Jun 20th, '08, 13:33
Joined: Dec 20th, '06
Location: Gainesville, Florida
means "crush, tear, curl
" and is a manufacturing process that has become dominant in India in the last few decades.
"Crush, Tear, and Curl, a machine-based process which macerates the leaves by pressing through counter-rotating rollers to create a stronger, more coloury tea."
The traditional Indian processing method is referred to as orthodox
. Most CTC teas are considered inferior to orthodox processing, but they can sometimes be quite good. I think CTC caught on so well in India, because most Indians make their Assam into Chai, a concoction that does not require high quality tea, but does benefit from strength and color.
Jun 20th, '08, 15:24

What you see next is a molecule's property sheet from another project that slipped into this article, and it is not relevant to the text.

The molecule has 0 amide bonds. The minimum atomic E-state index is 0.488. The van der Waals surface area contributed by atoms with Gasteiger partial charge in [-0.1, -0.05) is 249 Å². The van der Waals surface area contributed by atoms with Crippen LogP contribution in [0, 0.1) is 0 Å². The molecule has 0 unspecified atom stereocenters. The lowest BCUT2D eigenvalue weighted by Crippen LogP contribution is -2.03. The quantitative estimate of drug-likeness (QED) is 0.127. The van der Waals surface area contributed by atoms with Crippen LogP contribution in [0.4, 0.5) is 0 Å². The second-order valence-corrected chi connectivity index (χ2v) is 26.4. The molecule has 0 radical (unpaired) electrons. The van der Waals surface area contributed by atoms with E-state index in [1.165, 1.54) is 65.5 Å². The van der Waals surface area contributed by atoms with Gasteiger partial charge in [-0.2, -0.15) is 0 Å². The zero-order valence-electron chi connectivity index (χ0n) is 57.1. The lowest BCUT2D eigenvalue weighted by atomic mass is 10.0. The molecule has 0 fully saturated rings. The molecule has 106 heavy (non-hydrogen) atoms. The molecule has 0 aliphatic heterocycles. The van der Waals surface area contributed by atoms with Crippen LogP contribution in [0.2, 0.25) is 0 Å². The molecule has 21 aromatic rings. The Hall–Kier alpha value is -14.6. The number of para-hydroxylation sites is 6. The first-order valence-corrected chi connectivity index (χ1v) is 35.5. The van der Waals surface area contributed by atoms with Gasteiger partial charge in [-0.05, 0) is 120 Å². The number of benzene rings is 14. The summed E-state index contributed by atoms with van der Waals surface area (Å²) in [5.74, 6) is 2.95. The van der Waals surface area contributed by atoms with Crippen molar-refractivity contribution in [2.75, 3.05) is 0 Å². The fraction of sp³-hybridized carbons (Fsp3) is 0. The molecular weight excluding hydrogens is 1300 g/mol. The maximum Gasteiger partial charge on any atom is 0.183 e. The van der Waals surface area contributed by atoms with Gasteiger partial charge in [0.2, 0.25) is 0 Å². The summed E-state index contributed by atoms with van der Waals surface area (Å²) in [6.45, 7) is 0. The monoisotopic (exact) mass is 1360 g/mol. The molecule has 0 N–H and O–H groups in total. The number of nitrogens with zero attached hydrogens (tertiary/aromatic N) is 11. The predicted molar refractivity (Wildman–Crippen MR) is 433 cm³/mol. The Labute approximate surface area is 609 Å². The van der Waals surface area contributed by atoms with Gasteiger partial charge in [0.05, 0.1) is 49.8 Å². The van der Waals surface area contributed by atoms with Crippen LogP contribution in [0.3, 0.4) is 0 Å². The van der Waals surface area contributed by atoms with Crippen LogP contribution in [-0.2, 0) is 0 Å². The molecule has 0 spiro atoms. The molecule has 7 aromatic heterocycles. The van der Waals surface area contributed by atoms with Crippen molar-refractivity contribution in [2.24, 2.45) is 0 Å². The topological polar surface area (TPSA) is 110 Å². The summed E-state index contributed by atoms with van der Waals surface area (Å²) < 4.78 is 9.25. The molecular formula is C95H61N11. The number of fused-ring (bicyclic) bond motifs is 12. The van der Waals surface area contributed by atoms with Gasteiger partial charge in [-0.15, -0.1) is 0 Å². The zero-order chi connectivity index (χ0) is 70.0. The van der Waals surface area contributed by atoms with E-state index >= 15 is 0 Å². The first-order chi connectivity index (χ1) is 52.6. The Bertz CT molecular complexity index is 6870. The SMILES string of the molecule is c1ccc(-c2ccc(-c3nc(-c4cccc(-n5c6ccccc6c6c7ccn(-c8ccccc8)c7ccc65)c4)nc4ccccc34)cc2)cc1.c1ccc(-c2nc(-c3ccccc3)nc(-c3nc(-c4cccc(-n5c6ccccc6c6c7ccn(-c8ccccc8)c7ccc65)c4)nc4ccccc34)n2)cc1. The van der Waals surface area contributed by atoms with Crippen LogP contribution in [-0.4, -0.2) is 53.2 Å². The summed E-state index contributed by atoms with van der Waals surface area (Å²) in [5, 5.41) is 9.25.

Joined: Feb 6th, '08
Location: enjoying a cup of Red Rose down in GA
I've tried a few from the Indian grocery store and love one, Wagh Bakri. It's very complex...a 2 minute infusion brings out hints of ginger. A 3 1/2 minute infusion brings out dark chocolate/bitter notes and the ginger is gone. I will always have some in my tea cabinet and drink it often.
Jun 24th, '08, 00:05
Joined: Feb 25th, '08
Location: Richmond, VA
while i would never drink CTC as a tea to sit down and focus on, and while i think it would be a stretch to call it 'good tea' for the reasons that sal mentioned, i have to admit that it has an enduring appeal. in my experience, CTCs lack the flavor subtleties of other grades of indian tea, and their caffeine content can be excessive at times - they're really brisk, bracing teas, but i've found that they really hit the spot when i'm in the mood for that (whether i just want/need a jolt of caffeine, or i'm outside early on a fall day, or want a stronger breakfast brew, or whatever). so although i don't drink it daily, and am often turned off when i see it in the cabinet or pull it down to smell it, i always like to have some on hand because i know that a CTC day will roll around sometime soon...